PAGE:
Imagine working your very best all year long. It's probably not that hard to do.
Now think back to Wednesday and imagine, if you will, that it took you through that date to earn the same wage as the man in the cubicle next to you did in the previous calendar year. For having the same experience, putting forth the same level of effort, having the same expertise, doing the same exact work as you, that man in the next cubicle earned more money.
Well, because in this scenario, you happen to be a woman.
I would expect that scenario sparks at least a modicum of anger in those that think about it. But it's not simply the musings of a column writer on a Saturday morning.
That scenario is the very real truth that faces women in the American job market today, the women who still earn just 77 cents for every dollar a man earns doing exactly the same work.
This is a crippling problem that seriously inhibits the buying power of half the working population in this country.
I wrote about this last year in this column. I know I will write about it next year, and the year after that and the year after that.
Because here's another sad truth - this problem is not likely to go away anytime soon. I would be surprised if it was fixed during my working life. It may not even be fixed by the time my would-be daughter is old enough to begin her career. And that's what really sparks the sense of outrage in me
There is a bill sitting in Congress right now, the Paycheck Fairness Act, that could help remedy this problem with absolutely no chance of being passed. I don't see what has to be political about making it easier to for workers to discover pay inequities and to fix them. Wouldn't that be better for everyone? Apparently not, according to some of our elected officials in Washington.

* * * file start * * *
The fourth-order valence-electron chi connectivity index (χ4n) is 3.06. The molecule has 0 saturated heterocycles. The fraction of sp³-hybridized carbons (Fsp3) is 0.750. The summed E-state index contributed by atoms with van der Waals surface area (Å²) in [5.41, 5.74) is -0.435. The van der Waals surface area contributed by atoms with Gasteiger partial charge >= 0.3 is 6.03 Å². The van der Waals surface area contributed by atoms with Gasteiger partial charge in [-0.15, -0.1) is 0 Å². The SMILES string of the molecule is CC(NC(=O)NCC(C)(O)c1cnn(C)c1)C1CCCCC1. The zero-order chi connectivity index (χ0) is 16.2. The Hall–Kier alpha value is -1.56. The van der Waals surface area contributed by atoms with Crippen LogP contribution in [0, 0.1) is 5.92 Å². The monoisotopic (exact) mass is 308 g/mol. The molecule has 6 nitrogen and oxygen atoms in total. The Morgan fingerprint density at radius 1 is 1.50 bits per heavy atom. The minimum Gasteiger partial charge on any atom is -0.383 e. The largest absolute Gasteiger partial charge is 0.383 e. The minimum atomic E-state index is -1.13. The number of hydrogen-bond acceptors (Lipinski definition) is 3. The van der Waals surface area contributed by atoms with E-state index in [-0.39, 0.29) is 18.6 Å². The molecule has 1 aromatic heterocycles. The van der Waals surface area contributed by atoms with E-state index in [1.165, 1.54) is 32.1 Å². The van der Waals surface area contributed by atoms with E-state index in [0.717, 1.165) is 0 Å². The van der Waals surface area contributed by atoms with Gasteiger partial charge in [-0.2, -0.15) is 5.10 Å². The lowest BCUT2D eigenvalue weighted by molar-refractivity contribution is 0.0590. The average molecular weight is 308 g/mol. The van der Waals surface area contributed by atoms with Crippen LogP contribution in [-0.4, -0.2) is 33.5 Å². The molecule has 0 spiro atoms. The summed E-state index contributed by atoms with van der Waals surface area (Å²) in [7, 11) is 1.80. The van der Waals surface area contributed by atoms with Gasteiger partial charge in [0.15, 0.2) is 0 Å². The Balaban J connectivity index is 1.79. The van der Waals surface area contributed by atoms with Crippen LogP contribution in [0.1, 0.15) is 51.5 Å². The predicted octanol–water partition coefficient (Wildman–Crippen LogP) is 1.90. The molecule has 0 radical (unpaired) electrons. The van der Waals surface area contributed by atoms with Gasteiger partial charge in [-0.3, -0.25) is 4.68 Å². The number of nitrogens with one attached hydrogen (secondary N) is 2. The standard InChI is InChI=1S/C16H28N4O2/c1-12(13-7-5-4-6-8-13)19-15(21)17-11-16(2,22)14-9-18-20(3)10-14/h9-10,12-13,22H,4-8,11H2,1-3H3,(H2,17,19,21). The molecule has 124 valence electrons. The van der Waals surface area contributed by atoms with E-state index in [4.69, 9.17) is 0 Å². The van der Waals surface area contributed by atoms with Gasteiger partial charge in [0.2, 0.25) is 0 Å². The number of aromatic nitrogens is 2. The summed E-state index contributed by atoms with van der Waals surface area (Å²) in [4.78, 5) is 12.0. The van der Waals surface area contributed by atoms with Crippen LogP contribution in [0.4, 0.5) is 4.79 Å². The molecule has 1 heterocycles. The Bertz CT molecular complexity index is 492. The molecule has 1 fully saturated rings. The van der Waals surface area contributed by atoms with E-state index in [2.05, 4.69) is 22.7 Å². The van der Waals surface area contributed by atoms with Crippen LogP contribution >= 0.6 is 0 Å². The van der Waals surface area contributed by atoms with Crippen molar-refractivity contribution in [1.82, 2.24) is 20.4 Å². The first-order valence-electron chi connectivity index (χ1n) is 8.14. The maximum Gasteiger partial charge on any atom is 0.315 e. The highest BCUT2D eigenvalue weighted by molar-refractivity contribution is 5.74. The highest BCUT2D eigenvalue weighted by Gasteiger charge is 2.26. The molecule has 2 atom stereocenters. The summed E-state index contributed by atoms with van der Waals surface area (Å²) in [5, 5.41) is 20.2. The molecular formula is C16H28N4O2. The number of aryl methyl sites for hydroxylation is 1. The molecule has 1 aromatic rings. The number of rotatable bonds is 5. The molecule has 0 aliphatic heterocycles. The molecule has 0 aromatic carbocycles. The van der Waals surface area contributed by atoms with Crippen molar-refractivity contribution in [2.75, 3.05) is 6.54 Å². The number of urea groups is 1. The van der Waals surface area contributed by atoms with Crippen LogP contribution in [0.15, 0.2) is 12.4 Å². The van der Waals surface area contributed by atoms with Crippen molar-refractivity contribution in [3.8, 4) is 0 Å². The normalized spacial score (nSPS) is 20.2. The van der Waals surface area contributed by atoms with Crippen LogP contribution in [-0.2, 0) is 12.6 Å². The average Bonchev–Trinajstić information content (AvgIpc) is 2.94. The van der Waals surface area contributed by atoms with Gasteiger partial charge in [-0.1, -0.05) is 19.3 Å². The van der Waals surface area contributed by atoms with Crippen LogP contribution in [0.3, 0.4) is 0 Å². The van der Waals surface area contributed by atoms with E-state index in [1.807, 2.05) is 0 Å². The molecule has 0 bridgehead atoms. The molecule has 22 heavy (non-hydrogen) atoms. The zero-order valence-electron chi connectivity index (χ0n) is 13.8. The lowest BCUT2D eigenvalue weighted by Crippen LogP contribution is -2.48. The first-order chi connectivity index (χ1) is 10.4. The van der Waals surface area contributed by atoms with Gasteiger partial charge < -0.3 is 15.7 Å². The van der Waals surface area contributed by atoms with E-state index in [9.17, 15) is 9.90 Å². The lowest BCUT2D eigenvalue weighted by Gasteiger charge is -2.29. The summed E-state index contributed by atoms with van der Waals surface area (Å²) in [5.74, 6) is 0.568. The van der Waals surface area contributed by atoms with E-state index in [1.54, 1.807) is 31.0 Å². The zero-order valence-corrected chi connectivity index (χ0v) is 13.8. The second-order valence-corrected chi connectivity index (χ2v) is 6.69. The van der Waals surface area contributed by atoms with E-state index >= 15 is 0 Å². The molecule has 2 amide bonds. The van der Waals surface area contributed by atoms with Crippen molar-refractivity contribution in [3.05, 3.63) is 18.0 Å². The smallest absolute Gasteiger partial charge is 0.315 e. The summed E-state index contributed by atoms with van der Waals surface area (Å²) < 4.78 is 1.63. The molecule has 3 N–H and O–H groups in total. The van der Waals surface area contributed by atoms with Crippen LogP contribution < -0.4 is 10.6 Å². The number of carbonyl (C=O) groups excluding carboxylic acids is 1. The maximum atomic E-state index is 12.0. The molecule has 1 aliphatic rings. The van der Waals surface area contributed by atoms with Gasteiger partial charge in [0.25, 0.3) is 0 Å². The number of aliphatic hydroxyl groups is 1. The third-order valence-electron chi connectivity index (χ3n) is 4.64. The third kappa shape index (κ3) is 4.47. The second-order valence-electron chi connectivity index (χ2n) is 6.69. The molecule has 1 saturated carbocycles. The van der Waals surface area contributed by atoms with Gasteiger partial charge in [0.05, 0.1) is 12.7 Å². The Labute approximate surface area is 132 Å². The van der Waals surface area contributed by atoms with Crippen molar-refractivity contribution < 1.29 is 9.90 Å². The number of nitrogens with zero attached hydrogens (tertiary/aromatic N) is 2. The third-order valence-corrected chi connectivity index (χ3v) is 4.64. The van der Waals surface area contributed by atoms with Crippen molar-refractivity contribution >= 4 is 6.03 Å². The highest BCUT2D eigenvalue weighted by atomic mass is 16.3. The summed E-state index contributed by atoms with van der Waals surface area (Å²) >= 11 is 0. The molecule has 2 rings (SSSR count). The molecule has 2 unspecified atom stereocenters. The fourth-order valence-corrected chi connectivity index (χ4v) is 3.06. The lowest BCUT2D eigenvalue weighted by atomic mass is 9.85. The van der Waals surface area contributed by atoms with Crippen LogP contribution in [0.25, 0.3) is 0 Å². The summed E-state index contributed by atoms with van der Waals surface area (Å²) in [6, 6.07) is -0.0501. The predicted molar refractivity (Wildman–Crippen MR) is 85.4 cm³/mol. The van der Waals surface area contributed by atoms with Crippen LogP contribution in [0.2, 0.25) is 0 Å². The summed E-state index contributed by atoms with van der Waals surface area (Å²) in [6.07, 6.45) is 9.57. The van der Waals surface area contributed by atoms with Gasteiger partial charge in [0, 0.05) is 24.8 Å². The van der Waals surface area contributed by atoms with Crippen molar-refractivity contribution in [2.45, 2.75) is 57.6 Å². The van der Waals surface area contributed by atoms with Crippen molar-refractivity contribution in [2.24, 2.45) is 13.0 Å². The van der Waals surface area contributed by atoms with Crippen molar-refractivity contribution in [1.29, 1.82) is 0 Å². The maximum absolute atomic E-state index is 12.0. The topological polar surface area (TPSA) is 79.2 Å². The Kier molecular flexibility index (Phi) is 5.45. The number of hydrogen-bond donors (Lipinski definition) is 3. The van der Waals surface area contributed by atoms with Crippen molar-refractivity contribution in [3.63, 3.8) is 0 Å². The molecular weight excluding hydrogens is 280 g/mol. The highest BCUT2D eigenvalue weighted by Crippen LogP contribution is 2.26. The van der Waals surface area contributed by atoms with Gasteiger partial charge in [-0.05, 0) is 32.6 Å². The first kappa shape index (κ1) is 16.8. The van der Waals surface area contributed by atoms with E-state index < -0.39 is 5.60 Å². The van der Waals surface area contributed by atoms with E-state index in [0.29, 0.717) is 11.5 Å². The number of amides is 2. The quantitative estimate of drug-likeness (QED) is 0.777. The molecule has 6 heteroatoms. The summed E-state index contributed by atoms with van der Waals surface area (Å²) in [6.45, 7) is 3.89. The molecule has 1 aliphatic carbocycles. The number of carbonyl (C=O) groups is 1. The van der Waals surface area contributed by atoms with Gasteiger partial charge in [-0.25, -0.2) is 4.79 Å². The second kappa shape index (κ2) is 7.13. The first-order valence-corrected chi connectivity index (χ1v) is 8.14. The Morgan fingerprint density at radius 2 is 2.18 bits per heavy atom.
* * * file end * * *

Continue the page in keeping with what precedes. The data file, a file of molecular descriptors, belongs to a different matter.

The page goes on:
We should want better for the women in our lives. How can we in one breath say all people are created equal, but pay our mothers, daughters and sisters roughly three quarters of what our fathers, sons and brothers earn?
The answer is pretty simple. It's the same reason a national arts and crafts chain can take a complaint all the way to the Supreme Court saying it is against the owner's religious beliefs to pay for health insurance plans that cover certain types of birth control because they believe they are aborticides even though they aren't.
It's the same reason that company can make that claim, but apparently have no moral problem with having 75 percent of its total retirment plan assets in mutual funds that invest in companies that make actual medications used in actual abortions. (Check out the recent report from Mother Jones).
The answer is because while we say we respect women, we clearly, as a country, do not believe they are equal to men.
We do not believe they should have the fundamental right to live and breathe as men do, with total control over their bodies and the ability to earn a wage that's the same as the one earned by the man one desk over.
EDITOR'S NOTE: Jackie Stark is a Chocolay Township resident and a staff reporter at The Mining Journal. Her column appears bi-weekly. She can be reached at 906-228-2500, ext. 242. Her email address is firstname.lastname@example.org.